Mrs Fit, in the middle of making her famous strawberry torte for a dinner party that night, discovered she had run out of cream. Frustrated, she phoned Freddy, (her husband) who was out on a bike ride and asked him to stop off at the supermarket on his way home.
Freddy, who was normally forbidden to shop by himself, (apparently he spent too much money on rubbish nobody else wanted to eat) jumped at the chance. He wandered up and down the aisles, whistling to himself, prodding and poking things here and there. The other shoppers eyed him suspiciously, they had never seen anyone so happy in a supermarket before. It was unnatural.
But Freddy paid no notice and couldn’t believe his luck when he found yogurt on sale. Reduced fat and all! Mrs Fit would be pleased, she ate it every morning for breakfast. He placed a number of tubs carefully in the basket, as well as batteries, (which there were never enough of), chicken livers, (he suddenly felt the urge to make pate) a small jar of truffles, (a bargain at $2.50) a car battery charger, (yes, ok he already had one but he couldn’t help himself) a cast iron frying pan, a jar of pickled herrings, a slab of Parmesan and of course, the cream. He was tempted to buy a lawn mower but wasn’t sure how he would get that past Mrs Fit when he got home, let alone how to get it home.
Munching on a chocolate bar he had bought on his way through the checkout, Freddy balanced the overflowing shopping bags on the handle bars as best he could. It was all a bit wobbly but there was nothing he could do about it.
Feeling rather proud of himself, he had obviously saved a lot of money , (the docket told him so) he rode through the car park as fast as he could and decided to see if he could still do a mono.
Crouching low over the handlebars he pedaled furiously. Then leaning back he pulled the handlebars up. He felt the wheel lift slightly off the ground.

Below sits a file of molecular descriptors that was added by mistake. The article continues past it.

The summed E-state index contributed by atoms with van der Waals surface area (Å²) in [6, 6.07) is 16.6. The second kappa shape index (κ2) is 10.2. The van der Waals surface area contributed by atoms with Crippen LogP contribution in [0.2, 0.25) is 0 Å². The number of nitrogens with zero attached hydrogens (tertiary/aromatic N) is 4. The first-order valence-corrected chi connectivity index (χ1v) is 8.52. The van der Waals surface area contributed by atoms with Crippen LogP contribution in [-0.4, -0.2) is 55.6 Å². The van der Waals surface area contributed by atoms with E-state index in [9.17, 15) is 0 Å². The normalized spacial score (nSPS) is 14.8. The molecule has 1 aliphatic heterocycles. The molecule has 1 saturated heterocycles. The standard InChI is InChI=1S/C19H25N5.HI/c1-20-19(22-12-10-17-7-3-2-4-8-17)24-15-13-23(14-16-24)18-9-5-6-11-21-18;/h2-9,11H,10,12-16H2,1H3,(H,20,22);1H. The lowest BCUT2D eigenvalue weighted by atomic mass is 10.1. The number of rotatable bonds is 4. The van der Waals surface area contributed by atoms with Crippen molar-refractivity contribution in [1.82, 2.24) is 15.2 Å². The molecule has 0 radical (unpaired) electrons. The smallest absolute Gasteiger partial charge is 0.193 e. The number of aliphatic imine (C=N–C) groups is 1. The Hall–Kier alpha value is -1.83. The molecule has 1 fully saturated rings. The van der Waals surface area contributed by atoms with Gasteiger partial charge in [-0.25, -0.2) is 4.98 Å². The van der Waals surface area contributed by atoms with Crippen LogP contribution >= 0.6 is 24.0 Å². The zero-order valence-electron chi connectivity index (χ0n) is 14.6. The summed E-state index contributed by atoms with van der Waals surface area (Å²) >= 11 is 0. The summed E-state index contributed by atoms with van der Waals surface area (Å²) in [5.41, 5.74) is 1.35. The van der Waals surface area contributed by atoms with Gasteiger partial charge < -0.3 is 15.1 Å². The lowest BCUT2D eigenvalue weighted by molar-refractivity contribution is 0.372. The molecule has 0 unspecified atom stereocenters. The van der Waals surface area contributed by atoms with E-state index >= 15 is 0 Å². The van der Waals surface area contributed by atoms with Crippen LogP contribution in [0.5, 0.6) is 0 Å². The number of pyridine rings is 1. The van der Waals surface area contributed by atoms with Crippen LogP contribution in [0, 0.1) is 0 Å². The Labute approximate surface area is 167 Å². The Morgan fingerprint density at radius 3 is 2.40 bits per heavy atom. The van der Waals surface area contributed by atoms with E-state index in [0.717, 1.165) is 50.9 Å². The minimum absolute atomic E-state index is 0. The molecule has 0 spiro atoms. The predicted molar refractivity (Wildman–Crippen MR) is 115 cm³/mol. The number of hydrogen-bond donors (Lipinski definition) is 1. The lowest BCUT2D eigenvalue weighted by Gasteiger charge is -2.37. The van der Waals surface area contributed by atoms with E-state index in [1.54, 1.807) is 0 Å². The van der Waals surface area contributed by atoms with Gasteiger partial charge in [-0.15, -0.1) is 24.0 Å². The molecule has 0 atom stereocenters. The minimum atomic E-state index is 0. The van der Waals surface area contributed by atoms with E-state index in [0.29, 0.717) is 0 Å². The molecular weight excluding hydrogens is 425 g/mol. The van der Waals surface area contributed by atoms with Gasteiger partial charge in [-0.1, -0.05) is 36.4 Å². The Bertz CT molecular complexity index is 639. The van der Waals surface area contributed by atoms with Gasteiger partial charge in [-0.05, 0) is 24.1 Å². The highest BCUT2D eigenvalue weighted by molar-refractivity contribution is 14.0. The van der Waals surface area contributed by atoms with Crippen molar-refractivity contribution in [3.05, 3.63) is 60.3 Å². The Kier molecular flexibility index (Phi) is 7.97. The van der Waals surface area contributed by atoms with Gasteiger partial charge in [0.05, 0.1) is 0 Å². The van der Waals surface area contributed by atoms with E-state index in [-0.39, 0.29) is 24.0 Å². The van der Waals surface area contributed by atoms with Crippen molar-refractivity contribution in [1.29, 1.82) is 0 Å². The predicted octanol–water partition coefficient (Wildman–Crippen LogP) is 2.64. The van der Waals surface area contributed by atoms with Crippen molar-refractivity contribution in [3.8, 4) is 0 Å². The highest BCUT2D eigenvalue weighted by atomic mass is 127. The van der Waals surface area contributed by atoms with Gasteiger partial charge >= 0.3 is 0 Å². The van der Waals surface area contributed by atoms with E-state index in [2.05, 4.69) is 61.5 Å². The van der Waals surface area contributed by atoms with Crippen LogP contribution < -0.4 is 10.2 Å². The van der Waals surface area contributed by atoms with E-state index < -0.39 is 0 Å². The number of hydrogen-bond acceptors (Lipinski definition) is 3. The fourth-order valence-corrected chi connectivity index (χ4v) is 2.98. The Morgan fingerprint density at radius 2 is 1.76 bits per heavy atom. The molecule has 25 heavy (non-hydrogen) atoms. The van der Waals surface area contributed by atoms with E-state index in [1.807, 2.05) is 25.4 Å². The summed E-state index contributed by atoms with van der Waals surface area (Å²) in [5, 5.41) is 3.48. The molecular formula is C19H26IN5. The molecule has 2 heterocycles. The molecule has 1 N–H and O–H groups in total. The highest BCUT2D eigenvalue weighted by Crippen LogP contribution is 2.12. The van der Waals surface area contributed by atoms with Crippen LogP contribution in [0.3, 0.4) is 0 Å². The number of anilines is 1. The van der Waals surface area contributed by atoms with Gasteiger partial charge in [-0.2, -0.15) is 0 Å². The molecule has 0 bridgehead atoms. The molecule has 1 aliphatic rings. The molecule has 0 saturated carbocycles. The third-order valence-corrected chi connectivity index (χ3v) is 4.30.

“Not bad,” he congratulated himself. However he knew he could do better.He crouched low over the handlebars again and pumped the pedals savagely. This time the front tyre lifted high off the ground.
“Woohoo,” he yelled. But unfortunately, the uneven weight on the handle bars was too much and Freddy crashed to the ground, smashing his head on the asphalt road. The shopping bags lay in a desperate mess all around him.
Groggily, he raised himself onto his elbows. His head was pounding. He thought he was imagining things when he saw something lumpy falling from his head down to the ground. He reached up and felt his helmet. It was covered in a pink, mushy, lumpy goo.
“Freddy are you okay?” Mr Smarts asked running to him. He had been driving past and witnessed the whole event.
‘No!” Freddy screamed. “I think my brains are falling out.”
“What! What’s happening to Freddy?” Mr Groovy yelled as he ran frantically from the other end of the car park.
“Freddy’s brains are falling out!” Mr Red screamed. “We need an ambulance.”
“We don’t need an ambulance,” Mr Smarts insisted as he attempted to remove Freddy’s helmet.
“Get away from me!” Freddy shrieked clutching the helmet tightly. “If you take my helmet off I won’t have any brains left. Oh My God I’m going to be brainless!”
“What the hell is that smell?” Mr Groovy asked.
“It’s his brains,” Mr Red said knowlingly. “Do you think we would push them back in before it’s too late?”
Mr Smarts looked at Mr Red in dismay. Surely he couldn’t be serious? He lent down and swiped his finger across the gooey mess, raised it to his mouth and licked it off. Mr Red nearly fainted but Mr Groovy knew, as Mr Smarts did, that it was just strawberry yogurt with pickled herring mixed together and definitely not Freddy Fits brains.